Many feel that India is lagging behind in walking the talk on women representation when compared to other countries. However, Ritu Bhalla pointed out, “Internationally, women may be a couple of decades ahead of us but at the end of the day the problem of women professionals is universal.”
So, whilst we are working very hard at our briefs we forget to plan our careers as senior counsels, we forget to plan our careers as a judge and we forget to plan our position as a partner in a law firm.
Yet, there is a difference in the environment between India and other countries, and one can’t help but wonder what is it that makes the two so different? “The distinction is between doing our jobs and planning our careers. So, whilst we are working very hard at our briefs we forget to plan our careers as senior counsels, we forget to plan our careers as a judge and we forget to plan our position as a partner in a law firm. The second thing is the tiara complex. The entire town, from the baker to the load of bread, knows if a man gets an obscure award. We on the other hand wait for somebody to look for us and put out that tiara on our heads,” said Bhalla.
Geeta Luthra concurred and advised young women lawyers, “You must all learn from our mistakes. Don’t sit in a comfort zone just because it is a comfort zone. Think of a career. You should balance all these things. You are doing a much more balancing act than any man would ever do.”
Today, almost half the enrolled students in law schools comprise of young girls aspiring to make their mark in the legal profession. On the large number of women joining the bar, Ojha asks, “How will the bar and judiciary respond to that?”
You must all learn from our mistakes. Don’t sit in a comfort zone just because it is a comfort zone.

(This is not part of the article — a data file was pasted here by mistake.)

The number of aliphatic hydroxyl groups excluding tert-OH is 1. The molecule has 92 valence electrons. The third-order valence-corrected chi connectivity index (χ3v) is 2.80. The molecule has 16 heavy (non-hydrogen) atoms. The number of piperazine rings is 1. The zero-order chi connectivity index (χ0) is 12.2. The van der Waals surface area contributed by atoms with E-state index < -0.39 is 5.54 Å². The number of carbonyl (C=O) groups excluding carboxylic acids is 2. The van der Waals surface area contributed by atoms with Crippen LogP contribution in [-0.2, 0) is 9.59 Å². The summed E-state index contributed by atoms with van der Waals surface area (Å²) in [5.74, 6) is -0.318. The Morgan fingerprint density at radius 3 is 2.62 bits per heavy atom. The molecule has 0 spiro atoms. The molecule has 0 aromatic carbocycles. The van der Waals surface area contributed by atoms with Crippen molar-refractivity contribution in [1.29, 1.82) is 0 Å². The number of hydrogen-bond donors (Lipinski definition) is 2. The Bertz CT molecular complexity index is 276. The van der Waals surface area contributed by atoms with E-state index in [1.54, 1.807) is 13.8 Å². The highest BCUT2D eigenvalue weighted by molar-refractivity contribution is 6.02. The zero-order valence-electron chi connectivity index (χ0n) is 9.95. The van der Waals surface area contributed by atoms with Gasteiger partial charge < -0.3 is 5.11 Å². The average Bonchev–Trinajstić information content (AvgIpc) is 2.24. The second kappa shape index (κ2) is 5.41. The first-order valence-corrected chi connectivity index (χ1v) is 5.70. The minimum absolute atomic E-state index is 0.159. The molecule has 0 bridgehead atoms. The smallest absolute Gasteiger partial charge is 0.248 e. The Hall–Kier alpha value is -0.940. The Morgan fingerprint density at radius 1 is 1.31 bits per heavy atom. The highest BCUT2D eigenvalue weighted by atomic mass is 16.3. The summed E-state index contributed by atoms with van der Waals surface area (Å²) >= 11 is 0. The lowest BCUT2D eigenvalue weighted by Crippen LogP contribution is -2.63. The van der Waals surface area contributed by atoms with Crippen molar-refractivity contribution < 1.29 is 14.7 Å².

She added “Judiciary has been at the forefront as an institution that has helped women push boundaries in other areas through judgments like Vishaka, Muthamma and Nargesh Mirza. But within the judiciary, changes in the bar and bench have been slow.”
Advocate Kritika Gupta, moderator of the session, noted the abysmal statistics on women representation as judges in High Courts and in Senior Designations. “The Hon’ble Law Minister was asked about the representation of women in the judiciary. The answer to this question was a little startling because women were a mere 7.2 percent in higher judiciary. If we take a look at the senior designations of the Supreme Court, only 13 women have made the cut and for Delhi High Court only nine women out of the 237 senior designations.”
Institutional reforms to move some change in the atmosphere are the need of the hour. “We are not saying that women need special treatment. It is just about enabling infrastructure like creches. The bar has never seen this as an important issue even though most women disappear. The glass ceiling is somewhere in between and not on the top,” Ojha said.
Yet, one can’t help but notice the change over the years. While the session began with recollection of lack of washrooms in the earlier days, it ended with the need for creches as infrastructural support for women lawyers.
The times, they are a changin’.
Women have indeed come a long way and, as Geeta Luthra said, women are going to do even better in the days to come.
(Megha Katheria is a socio-legal researcher and a Sub Editor at The Leaflet)